Discussion about math, puzzles, games and fun. Useful symbols: ÷ × ½ √ ∞ ≠ ≤ ≥ ≈ ⇒ ± ∈ Δ θ ∴ ∑ ∫ • π ƒ ¹ ² ³ °
 

You are not logged in. #1 20070303 14:46:29
1/InfinityI made the statement in another topic that: I invite discussion "The physicists defer only to mathematicians, and the mathematicians defer only to God ..."  Leon M. Lederman #2 20070303 15:01:14
Re: 1/Infinitymeans That’s how it’s defined in standard real analysis. In other words, given any real positive number epsilon, you can always find a big enough positive number delta such that if you plug in any value of x greater than delta into ƒ(x), ƒ(x) will be within epsilon of 0. This avoids any mention of infinity, see? Last edited by JaneFairfax (20070303 15:08:19) #3 20070303 15:09:02
Re: 1/InfinityYes, exactly. It carefully avoids mentioning Real Infinity. Or what happens on infinity. Last edited by George,Y (20070303 15:09:33) X'(yXβ)=0 #4 20070304 09:26:09
Re: 1/InfinityIt's OK, I chose the words "commonly accepted" carefully, and think a discussion would be enlightening ... A naive interpretation of this would be (1+1/∞)^{∞} => (1+0)^{∞} => 1 (assuming (!) 1/∞ = 0, and also that 1^{∞} = 1 which is interesting in its own right) But plugging in large values of n gives us e=2.7182... getting consistently more accurate. Anyway, I will be writing this up somehow. In the meantime feel free to tear this apart. "The physicists defer only to mathematicians, and the mathematicians defer only to God ..."  Leon M. Lederman #5 20070304 09:33:36
Re: 1/Infinity
There is no such thing as "on infinity". Functions are defined on the real numbers. Infinity is not a real number, and thus, not in the domain of functions. "In the real world, this would be a problem. But in mathematics, we can just define a place where this problem doesn't exist. So we'll go ahead and do that now..." #6 20070304 09:57:48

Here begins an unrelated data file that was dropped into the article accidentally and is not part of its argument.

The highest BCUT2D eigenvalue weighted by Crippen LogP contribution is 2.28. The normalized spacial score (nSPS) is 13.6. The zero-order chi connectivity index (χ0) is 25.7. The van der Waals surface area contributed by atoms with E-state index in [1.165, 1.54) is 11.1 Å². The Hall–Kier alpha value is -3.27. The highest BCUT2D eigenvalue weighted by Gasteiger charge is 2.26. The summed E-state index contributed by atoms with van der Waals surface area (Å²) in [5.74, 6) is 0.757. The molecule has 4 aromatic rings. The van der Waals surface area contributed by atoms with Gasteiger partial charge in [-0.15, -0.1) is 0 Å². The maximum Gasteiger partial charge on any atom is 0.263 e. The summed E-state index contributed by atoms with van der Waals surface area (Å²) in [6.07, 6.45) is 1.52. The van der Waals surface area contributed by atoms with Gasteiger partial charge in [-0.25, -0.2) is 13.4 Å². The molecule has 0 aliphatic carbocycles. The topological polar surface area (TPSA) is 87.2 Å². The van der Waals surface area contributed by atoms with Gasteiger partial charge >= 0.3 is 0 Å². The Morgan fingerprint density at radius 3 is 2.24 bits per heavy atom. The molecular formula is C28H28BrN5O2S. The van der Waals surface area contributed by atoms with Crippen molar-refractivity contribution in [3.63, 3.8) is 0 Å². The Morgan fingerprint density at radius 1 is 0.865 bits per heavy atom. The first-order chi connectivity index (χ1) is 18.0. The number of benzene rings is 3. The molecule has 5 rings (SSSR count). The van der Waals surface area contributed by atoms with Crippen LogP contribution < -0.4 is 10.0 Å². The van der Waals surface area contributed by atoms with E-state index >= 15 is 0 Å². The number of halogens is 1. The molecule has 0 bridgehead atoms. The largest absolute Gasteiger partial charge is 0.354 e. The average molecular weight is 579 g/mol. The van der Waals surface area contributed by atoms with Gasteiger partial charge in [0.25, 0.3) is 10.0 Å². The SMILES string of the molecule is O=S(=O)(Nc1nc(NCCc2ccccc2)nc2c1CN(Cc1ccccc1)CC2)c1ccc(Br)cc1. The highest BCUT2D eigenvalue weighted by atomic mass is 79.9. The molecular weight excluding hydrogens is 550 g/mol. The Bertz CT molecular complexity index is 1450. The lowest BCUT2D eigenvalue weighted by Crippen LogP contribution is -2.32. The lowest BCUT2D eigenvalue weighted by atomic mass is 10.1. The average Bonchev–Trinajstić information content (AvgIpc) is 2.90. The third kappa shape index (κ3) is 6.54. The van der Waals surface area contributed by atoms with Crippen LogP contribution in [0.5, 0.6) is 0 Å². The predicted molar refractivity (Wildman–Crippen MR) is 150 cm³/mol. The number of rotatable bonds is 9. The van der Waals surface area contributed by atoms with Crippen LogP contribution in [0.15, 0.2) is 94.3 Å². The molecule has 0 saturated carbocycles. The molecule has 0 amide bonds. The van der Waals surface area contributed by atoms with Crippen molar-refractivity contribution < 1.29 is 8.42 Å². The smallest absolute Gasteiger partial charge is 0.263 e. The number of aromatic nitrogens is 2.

Re: 1/Infinity
Last edited by JaneFairfax (20070304 10:27:54) #7 20070304 10:25:21
Re: 1/InfinitySo I propose we give a welldefined definition to operations on infinity. Please note that any definition we give to operations on infinity will not be a binary operator (though that would be nice) as there are things such as indeterminate forms. We will leave these out and ignore them since there isn't really much we can do with them anyhow. So with this, we may remark that 1/infinity = 0 and 1^infinity = 1, but we can't say anything on what infinity / infinity is. "In the real world, this would be a problem. But in mathematics, we can just define a place where this problem doesn't exist. So we'll go ahead and do that now..." #8 20070304 12:05:27
Re: 1/InfinityThis is the page I am currently working on: Limits (An Introduction) "The physicists defer only to mathematicians, and the mathematicians defer only to God ..."  Leon M. Lederman #10 20070304 16:03:29
Re: 1/InfinityNice halfpage there. Why did the vector cross the road? It wanted to be normal. #11 20070304 20:16:54
Re: 1/InfinityThanks, mathsy ... umm talkative in a bad way? "The physicists defer only to mathematicians, and the mathematicians defer only to God ..."  Leon M. Lederman #12 20070304 21:00:38
Re: 1/InfinityDon't worry, I was just joking.
Why did the vector cross the road? It wanted to be normal. #13 20070304 21:25:24
Re: 1/InfinityAh yes good point, inanimate animation. Poetic license? "The physicists defer only to mathematicians, and the mathematicians defer only to God ..."  Leon M. Lederman #14 20070305 19:19:30
Re: 1/Infinity
Sorry Sir! I don't know you recently begin to censor the phrase " on infinity". Last edited by George,Y (20070305 19:30:55) X'(yXβ)=0 #15 20070305 21:12:46
Re: 1/Infinity
It may have been my intention, but ... did I succeed? "The physicists defer only to mathematicians, and the mathematicians defer only to God ..."  Leon M. Lederman #16 20070305 21:20:16
Re: 1/InfinityYou didn't. Neither did I stated you did. I meant "It (the definition of limit) avoids (discussing) what happens on infinity)". Last edited by George,Y (20070305 21:24:37) X'(yXβ)=0 #17 20070305 21:44:57
Re: 1/InfinityI just noticed that ... you subtracted 0.9 times the series from the series and were left with just a few terms. Neat work. "The physicists defer only to mathematicians, and the mathematicians defer only to God ..."  Leon M. Lederman #18 20070306 02:05:51
Re: 1/InfinityYes, that is exactly what I mean. Thank you for understanding. X'(yXβ)=0